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Green tea polyphenols and Tai Chi for bone health: Designing a placebo-controlled randomized trial

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Author(s): Shen Chwan-Li | Chyu Ming-Chien | Yeh James | Felton Carol | Xu Ke | Pence Barbara | Wang Jia-Sheng

Journal: BMC Musculoskeletal Disorders
ISSN 1471-2474

Volume: 10;
Issue: 1;
Start page: 110;
Date: 2009;
Original page

ABSTRACT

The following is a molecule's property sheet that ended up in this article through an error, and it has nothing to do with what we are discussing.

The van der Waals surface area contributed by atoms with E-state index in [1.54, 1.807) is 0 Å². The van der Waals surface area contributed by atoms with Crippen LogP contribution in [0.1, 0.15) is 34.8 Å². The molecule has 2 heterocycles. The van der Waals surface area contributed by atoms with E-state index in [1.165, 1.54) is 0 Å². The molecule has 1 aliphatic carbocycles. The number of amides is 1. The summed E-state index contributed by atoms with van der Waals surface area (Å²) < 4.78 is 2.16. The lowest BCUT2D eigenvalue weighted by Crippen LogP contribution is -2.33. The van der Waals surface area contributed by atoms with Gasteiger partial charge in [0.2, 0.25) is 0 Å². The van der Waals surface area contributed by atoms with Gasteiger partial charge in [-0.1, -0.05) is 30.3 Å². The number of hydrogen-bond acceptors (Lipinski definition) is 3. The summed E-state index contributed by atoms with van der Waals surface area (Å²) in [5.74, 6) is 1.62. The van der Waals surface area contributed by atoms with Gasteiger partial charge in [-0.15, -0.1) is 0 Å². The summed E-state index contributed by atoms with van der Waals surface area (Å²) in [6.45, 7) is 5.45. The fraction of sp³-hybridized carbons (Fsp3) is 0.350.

Abstract Background Osteoporosis is a major health problem in postmenopausal women. Evidence suggests the importance of oxidative stress in bone metabolism and bone loss. Tea consumption may be beneficial to osteoporosis due to its antioxidant capability. However, lack of objective data characterizing tea consumption has hindered the precise evaluation of the association between tea ingestion and bone mineral density in previous questionnaire-based epidemiological studies. On the other hand, although published studies suggest that Tai Chi (TC) exercise can benefit bone health and may reduce oxidative stress, all studies were conducted using a relatively healthy older population, instead of a high-risk one such as osteopenic postmenopausal women. Therefore, this study was designed to test an intervention including green tea polyphenol (GTP) and TC exercise for feasibility, and to quantitatively assess their individual and interactive effects on postmenopausal women with osteopenia. Methods/Design One hundred and forty postmenopausal women with osteopenia (defined as bone mineral density T-score at the spine and/or hip between 1 to 2.5 SD below the reference database) were randomly assigned to 4 treatment arms: (1) placebo group receiving 500 mg medicinal starch daily, (2) GTP group receiving 500 mg of GTP per day, (3) placebo+TC group receiving both placebo treatment and TC training (60-minute group exercise, 3 times per week), and (4) GTP+TC group receiving both GTP and TC training for 24 weeks. The outcome measures were bone formation biomarker (serum bone alkaline phosphatase), bone resorption biomarker (serum tartrate resistant acid phosphatase), and oxidative DNA damage biomarker (urinary 8-hydroxy-2'-deoxyguanosine). All outcome measures were determined at baseline, 4, 12, and 24 weeks. Urinary and serum GTP concentrations were also determined at baseline, 4, 12, and 24 weeks for bioavailability. Liver function was monitored monthly for safety. A model of repeated measurements with random effect error terms was applied. Traditional procedures such as ANCOVA, chi-squared analysis, and regression were used for comparisons. Discussion We present the rationale, design, and methodology of a placebo-controlled randomized trial to investigate a new complementary and alternative medicine strategy featuring a dietary supplement and a mind-body exercise for alleviating bone loss in osteopenic postmenopausal women. Trial registration ClinicalTrials.gov identifier: NCT00625391
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